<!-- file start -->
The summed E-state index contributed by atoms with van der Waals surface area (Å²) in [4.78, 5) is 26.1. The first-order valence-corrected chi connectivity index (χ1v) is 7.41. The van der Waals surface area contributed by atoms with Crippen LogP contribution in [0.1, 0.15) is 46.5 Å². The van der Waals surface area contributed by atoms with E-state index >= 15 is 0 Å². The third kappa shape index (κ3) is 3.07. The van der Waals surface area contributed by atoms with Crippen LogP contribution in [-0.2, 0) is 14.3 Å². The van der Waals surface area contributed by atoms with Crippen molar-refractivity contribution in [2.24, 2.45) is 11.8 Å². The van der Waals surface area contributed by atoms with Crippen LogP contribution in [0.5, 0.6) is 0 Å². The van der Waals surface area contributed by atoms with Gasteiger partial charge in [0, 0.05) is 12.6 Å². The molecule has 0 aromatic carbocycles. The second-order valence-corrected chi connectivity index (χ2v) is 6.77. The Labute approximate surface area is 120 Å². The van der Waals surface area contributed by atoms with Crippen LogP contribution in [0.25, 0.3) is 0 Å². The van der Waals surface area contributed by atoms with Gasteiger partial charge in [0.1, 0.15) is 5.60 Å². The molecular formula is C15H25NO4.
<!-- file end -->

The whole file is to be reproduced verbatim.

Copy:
The summed E-state index contributed by atoms with van der Waals surface area (Å²) in [4.78, 5) is 26.1. The first-order valence-corrected chi connectivity index (χ1v) is 7.41. The van der Waals surface area contributed by atoms with Crippen LogP contribution in [0.1, 0.15) is 46.5 Å². The van der Waals surface area contributed by atoms with E-state index >= 15 is 0 Å². The third kappa shape index (κ3) is 3.07. The van der Waals surface area contributed by atoms with Crippen LogP contribution in [-0.2, 0) is 14.3 Å². The van der Waals surface area contributed by atoms with Crippen molar-refractivity contribution in [2.24, 2.45) is 11.8 Å². The van der Waals surface area contributed by atoms with Crippen LogP contribution in [0.5, 0.6) is 0 Å². The van der Waals surface area contributed by atoms with Gasteiger partial charge in [0, 0.05) is 12.6 Å². The molecule has 0 aromatic carbocycles. The second-order valence-corrected chi connectivity index (χ2v) is 6.77. The Labute approximate surface area is 120 Å². The van der Waals surface area contributed by atoms with Crippen LogP contribution in [0.25, 0.3) is 0 Å². The van der Waals surface area contributed by atoms with Gasteiger partial charge in [0.1, 0.15) is 5.60 Å². The molecular formula is C15H25NO4.